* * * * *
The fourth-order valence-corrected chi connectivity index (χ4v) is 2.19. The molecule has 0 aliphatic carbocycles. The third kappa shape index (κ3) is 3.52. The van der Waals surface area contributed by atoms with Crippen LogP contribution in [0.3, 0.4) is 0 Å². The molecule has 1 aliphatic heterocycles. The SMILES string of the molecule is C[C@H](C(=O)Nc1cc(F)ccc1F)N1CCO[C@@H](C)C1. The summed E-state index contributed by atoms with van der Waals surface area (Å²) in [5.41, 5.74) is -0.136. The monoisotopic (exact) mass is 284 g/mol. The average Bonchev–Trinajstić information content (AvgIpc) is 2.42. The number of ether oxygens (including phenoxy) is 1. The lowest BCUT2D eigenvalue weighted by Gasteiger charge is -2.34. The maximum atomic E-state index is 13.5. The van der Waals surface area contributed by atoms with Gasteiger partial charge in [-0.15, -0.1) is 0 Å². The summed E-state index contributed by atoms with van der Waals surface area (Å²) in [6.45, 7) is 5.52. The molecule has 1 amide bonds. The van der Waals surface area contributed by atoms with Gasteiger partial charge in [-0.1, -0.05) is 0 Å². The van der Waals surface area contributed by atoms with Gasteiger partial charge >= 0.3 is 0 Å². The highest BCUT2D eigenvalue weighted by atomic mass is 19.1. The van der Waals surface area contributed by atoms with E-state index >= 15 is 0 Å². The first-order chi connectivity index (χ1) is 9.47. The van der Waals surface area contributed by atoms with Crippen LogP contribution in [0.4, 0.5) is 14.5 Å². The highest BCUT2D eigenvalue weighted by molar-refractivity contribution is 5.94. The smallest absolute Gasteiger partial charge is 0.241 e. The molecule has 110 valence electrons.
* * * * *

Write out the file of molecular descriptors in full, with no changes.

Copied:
The fourth-order valence-corrected chi connectivity index (χ4v) is 2.19. The molecule has 0 aliphatic carbocycles. The third kappa shape index (κ3) is 3.52. The van der Waals surface area contributed by atoms with Crippen LogP contribution in [0.3, 0.4) is 0 Å². The molecule has 1 aliphatic heterocycles. The SMILES string of the molecule is C[C@H](C(=O)Nc1cc(F)ccc1F)N1CCO[C@@H](C)C1. The summed E-state index contributed by atoms with van der Waals surface area (Å²) in [5.41, 5.74) is -0.136. The monoisotopic (exact) mass is 284 g/mol. The average Bonchev–Trinajstić information content (AvgIpc) is 2.42. The number of ether oxygens (including phenoxy) is 1. The lowest BCUT2D eigenvalue weighted by Gasteiger charge is -2.34. The maximum atomic E-state index is 13.5. The van der Waals surface area contributed by atoms with Gasteiger partial charge in [-0.15, -0.1) is 0 Å². The summed E-state index contributed by atoms with van der Waals surface area (Å²) in [6.45, 7) is 5.52. The molecule has 1 amide bonds. The van der Waals surface area contributed by atoms with Gasteiger partial charge in [-0.1, -0.05) is 0 Å². The van der Waals surface area contributed by atoms with Gasteiger partial charge >= 0.3 is 0 Å². The highest BCUT2D eigenvalue weighted by atomic mass is 19.1. The van der Waals surface area contributed by atoms with E-state index >= 15 is 0 Å². The first-order chi connectivity index (χ1) is 9.47. The van der Waals surface area contributed by atoms with Crippen LogP contribution in [0.4, 0.5) is 14.5 Å². The highest BCUT2D eigenvalue weighted by molar-refractivity contribution is 5.94. The smallest absolute Gasteiger partial charge is 0.241 e. The molecule has 110 valence electrons.